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About a year ago, I asked all of you whether or not you’re invested in one particular ecosystem over another. For me, the ecosystem is just as important as the device I buy, because with the bigger focus on the cloud, as well as a larger range of devices to buy, it’s not just about one smartphone anymore. Now, it’s all about the way that we connect our devices, and the ways that we can sync those experiences from one device to another. That’s why, now, I want to know which ecosystem you prefer and why.

Simply put, the game has changed quite a bit from last year. There is more to love, and more features to help maximize the experience.

As it stands right now, the ecosystem has evolved quite a bit. Earlier this year, we saw Apple unveil their “new” iOS 6, along with plenty of iCloud support thrown in to make sure that all the devices you run iOS 6 on are in sync at all times. (Or, at least, that’s the goal. Some would argue the execution, though.) More to the point, though, is the fact that Apple’s Mac OS X also has features that support syncing with iOS 6, such as iMessage/Messages, which makes the overall Apple-based ecosystem something worthwhile to those who use iCloud, or apps that function better with its inclusion.

A few weeks after that, Google unveiled Android 4.1 Jelly Bean. Along with that, we’ve got new Nexus tablets, and even a new Nexus phone (running Android 4.2 Jelly Bean, for the record). There are also plenty of other Android-based tablets out there, of which don’t necessarily need to be running the newest version of Android to have access to the Google-branded cloud services included within Drive, or even the Google Play store.

And then, while initially introduced earlier this year, the big Microsoft event happened this past October, where the Redmond-based company unveiled all the cool new things Windows Phone 8 can do. It wasn’t a surprise to hear that Microsoft is banking on the cloud, or their growing ecosystem, either. With services like Xbox Music, Microsoft is trying to embrace the cloud, and put a stronger emphasis on the total ecosystem, especially with the likes of SkyDrive, and its ability to link Windows Phone 8 with Windows 8 relatively seamlessly. (And we can’t forget the connection with the Xbox 360, thanks to apps like Xbox SmartGlass.)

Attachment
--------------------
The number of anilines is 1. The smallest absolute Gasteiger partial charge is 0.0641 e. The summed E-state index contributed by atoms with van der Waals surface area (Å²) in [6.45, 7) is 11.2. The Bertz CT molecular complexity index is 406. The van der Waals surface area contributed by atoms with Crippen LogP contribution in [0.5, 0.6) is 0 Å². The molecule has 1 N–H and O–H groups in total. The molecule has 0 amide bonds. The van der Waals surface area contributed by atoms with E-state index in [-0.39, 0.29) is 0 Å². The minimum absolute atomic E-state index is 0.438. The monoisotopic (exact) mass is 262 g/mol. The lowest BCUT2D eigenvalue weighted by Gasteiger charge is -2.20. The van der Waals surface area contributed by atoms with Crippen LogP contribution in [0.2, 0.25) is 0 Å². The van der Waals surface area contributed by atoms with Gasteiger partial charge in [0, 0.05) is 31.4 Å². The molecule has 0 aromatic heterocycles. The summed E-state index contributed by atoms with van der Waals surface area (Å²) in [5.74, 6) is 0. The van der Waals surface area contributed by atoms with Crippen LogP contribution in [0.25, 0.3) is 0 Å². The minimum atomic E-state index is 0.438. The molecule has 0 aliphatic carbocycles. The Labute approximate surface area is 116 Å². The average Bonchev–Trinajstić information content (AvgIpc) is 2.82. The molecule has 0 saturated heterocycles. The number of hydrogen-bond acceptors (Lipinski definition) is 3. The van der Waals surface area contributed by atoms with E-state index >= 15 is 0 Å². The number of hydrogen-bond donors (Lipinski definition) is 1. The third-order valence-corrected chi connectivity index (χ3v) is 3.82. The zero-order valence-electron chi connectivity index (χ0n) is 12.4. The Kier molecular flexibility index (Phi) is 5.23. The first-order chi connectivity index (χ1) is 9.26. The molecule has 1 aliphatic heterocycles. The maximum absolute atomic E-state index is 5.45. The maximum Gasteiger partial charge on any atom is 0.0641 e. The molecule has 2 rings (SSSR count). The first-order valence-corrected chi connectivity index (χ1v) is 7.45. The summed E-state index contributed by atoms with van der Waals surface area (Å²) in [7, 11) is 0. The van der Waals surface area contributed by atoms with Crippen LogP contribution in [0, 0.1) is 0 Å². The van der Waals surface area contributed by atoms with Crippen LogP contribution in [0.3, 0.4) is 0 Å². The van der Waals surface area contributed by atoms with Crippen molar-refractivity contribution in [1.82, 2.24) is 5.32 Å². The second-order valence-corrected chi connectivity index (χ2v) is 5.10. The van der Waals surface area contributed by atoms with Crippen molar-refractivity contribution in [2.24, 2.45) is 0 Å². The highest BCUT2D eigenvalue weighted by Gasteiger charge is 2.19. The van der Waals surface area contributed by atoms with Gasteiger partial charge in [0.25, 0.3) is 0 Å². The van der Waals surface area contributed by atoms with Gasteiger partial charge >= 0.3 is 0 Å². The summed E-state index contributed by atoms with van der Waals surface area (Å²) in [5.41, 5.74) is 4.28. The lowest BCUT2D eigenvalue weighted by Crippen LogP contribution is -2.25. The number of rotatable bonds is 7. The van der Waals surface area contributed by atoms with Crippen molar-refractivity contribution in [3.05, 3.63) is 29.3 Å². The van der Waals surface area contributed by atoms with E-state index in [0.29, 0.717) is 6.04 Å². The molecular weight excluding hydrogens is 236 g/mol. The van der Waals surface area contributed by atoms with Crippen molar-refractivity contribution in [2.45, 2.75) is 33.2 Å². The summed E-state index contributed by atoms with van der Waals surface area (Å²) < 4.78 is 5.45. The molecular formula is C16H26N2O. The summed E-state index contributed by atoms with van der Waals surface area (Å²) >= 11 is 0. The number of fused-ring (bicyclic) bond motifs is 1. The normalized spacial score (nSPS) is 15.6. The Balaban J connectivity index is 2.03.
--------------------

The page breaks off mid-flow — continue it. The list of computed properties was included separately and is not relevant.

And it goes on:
The ecosystem is a big part of each manufacturer’s gamble in the mobile market. For Apple, it’s not just about how iOS plays with other iOS-based devices, but also how those mobile things you love so much work together with their desktop/full computer offerings. The same goes for Microsoft. These companies are banking on you loving the experience from your mobile device to your computer, and back again. Honestly, I believe this is exactly the right move to make. I love when my ecosystem works well together, especially when it is absolutely effortless.

But who has the best ecosystem? That’s what I want to hear from you, Dear Reader. I want to know why you choose one over the other, especially now that all of the major manufacturer’s options have gotten drastically better, with more options. Do you use Apple’s? Why? Why not? Did you jump on board Microsoft’s offering? Or are you still using Google’s brand for all your digital ecosystem needs? Let me know!


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